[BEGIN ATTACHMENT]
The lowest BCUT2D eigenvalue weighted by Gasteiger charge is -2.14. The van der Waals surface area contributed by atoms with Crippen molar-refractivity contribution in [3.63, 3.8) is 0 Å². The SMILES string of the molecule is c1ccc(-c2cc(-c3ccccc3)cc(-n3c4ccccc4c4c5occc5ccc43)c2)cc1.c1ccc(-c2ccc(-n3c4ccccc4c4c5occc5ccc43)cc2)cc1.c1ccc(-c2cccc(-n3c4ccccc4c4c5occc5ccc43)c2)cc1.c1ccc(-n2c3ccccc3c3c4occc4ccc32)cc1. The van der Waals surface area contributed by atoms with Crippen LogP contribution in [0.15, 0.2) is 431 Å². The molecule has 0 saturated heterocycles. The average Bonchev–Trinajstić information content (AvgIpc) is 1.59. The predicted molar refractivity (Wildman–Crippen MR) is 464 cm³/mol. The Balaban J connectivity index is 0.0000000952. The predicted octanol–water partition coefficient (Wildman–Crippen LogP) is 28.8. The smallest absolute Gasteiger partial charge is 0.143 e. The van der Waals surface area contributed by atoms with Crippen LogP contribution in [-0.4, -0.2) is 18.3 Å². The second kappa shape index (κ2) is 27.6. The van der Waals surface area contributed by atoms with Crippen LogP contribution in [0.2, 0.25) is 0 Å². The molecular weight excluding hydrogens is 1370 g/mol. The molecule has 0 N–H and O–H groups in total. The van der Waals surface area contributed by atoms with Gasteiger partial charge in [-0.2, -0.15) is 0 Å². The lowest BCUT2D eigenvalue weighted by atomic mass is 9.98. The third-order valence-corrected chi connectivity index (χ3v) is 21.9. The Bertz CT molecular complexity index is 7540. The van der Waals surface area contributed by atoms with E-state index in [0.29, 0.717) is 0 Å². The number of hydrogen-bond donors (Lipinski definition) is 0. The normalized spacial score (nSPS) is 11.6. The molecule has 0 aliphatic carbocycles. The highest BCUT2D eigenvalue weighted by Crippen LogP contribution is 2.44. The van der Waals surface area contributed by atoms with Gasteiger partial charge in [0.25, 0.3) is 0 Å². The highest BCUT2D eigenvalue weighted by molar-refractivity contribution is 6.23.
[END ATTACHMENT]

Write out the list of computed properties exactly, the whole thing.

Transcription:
The lowest BCUT2D eigenvalue weighted by Gasteiger charge is -2.14. The van der Waals surface area contributed by atoms with Crippen molar-refractivity contribution in [3.63, 3.8) is 0 Å². The SMILES string of the molecule is c1ccc(-c2cc(-c3ccccc3)cc(-n3c4ccccc4c4c5occc5ccc43)c2)cc1.c1ccc(-c2ccc(-n3c4ccccc4c4c5occc5ccc43)cc2)cc1.c1ccc(-c2cccc(-n3c4ccccc4c4c5occc5ccc43)c2)cc1.c1ccc(-n2c3ccccc3c3c4occc4ccc32)cc1. The van der Waals surface area contributed by atoms with Crippen LogP contribution in [0.15, 0.2) is 431 Å². The molecule has 0 saturated heterocycles. The average Bonchev–Trinajstić information content (AvgIpc) is 1.59. The predicted molar refractivity (Wildman–Crippen MR) is 464 cm³/mol. The Balaban J connectivity index is 0.0000000952. The predicted octanol–water partition coefficient (Wildman–Crippen LogP) is 28.8. The smallest absolute Gasteiger partial charge is 0.143 e. The van der Waals surface area contributed by atoms with Crippen LogP contribution in [-0.4, -0.2) is 18.3 Å². The second kappa shape index (κ2) is 27.6. The van der Waals surface area contributed by atoms with Crippen LogP contribution in [0.2, 0.25) is 0 Å². The molecular weight excluding hydrogens is 1370 g/mol. The molecule has 0 N–H and O–H groups in total. The van der Waals surface area contributed by atoms with Gasteiger partial charge in [-0.2, -0.15) is 0 Å². The lowest BCUT2D eigenvalue weighted by atomic mass is 9.98. The third-order valence-corrected chi connectivity index (χ3v) is 21.9. The Bertz CT molecular complexity index is 7540. The van der Waals surface area contributed by atoms with E-state index in [0.29, 0.717) is 0 Å². The number of hydrogen-bond donors (Lipinski definition) is 0. The normalized spacial score (nSPS) is 11.6. The molecule has 0 aliphatic carbocycles. The highest BCUT2D eigenvalue weighted by Crippen LogP contribution is 2.44. The van der Waals surface area contributed by atoms with Gasteiger partial charge in [0.25, 0.3) is 0 Å². The highest BCUT2D eigenvalue weighted by molar-refractivity contribution is 6.23.